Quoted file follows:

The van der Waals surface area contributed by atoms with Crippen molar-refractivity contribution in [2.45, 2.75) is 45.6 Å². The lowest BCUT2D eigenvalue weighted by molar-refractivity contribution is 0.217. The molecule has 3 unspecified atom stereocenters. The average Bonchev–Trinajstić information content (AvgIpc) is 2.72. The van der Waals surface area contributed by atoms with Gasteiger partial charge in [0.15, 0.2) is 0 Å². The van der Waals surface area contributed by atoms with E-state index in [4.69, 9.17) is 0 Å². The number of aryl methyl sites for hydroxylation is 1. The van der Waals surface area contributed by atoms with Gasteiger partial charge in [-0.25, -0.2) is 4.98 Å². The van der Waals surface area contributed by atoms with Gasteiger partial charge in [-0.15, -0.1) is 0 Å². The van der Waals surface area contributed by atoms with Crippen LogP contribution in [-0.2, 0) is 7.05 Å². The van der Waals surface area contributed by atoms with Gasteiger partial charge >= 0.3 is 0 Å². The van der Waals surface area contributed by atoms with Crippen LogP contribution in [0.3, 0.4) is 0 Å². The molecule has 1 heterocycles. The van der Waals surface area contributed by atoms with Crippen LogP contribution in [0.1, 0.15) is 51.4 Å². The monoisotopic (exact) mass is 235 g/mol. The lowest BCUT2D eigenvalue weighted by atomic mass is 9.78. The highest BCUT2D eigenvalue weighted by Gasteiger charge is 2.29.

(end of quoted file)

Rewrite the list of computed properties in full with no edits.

The van der Waals surface area contributed by atoms with Crippen molar-refractivity contribution in [2.45, 2.75) is 45.6 Å². The lowest BCUT2D eigenvalue weighted by molar-refractivity contribution is 0.217. The molecule has 3 unspecified atom stereocenters. The average Bonchev–Trinajstić information content (AvgIpc) is 2.72. The van der Waals surface area contributed by atoms with Gasteiger partial charge in [0.15, 0.2) is 0 Å². The van der Waals surface area contributed by atoms with E-state index in [4.69, 9.17) is 0 Å². The number of aryl methyl sites for hydroxylation is 1. The van der Waals surface area contributed by atoms with Gasteiger partial charge in [-0.25, -0.2) is 4.98 Å². The van der Waals surface area contributed by atoms with Gasteiger partial charge in [-0.15, -0.1) is 0 Å². The van der Waals surface area contributed by atoms with Crippen LogP contribution in [-0.2, 0) is 7.05 Å². The van der Waals surface area contributed by atoms with Gasteiger partial charge >= 0.3 is 0 Å². The van der Waals surface area contributed by atoms with Crippen LogP contribution in [0.3, 0.4) is 0 Å². The molecule has 1 heterocycles. The van der Waals surface area contributed by atoms with Crippen LogP contribution in [0.1, 0.15) is 51.4 Å². The monoisotopic (exact) mass is 235 g/mol. The lowest BCUT2D eigenvalue weighted by atomic mass is 9.78. The highest BCUT2D eigenvalue weighted by Gasteiger charge is 2.29.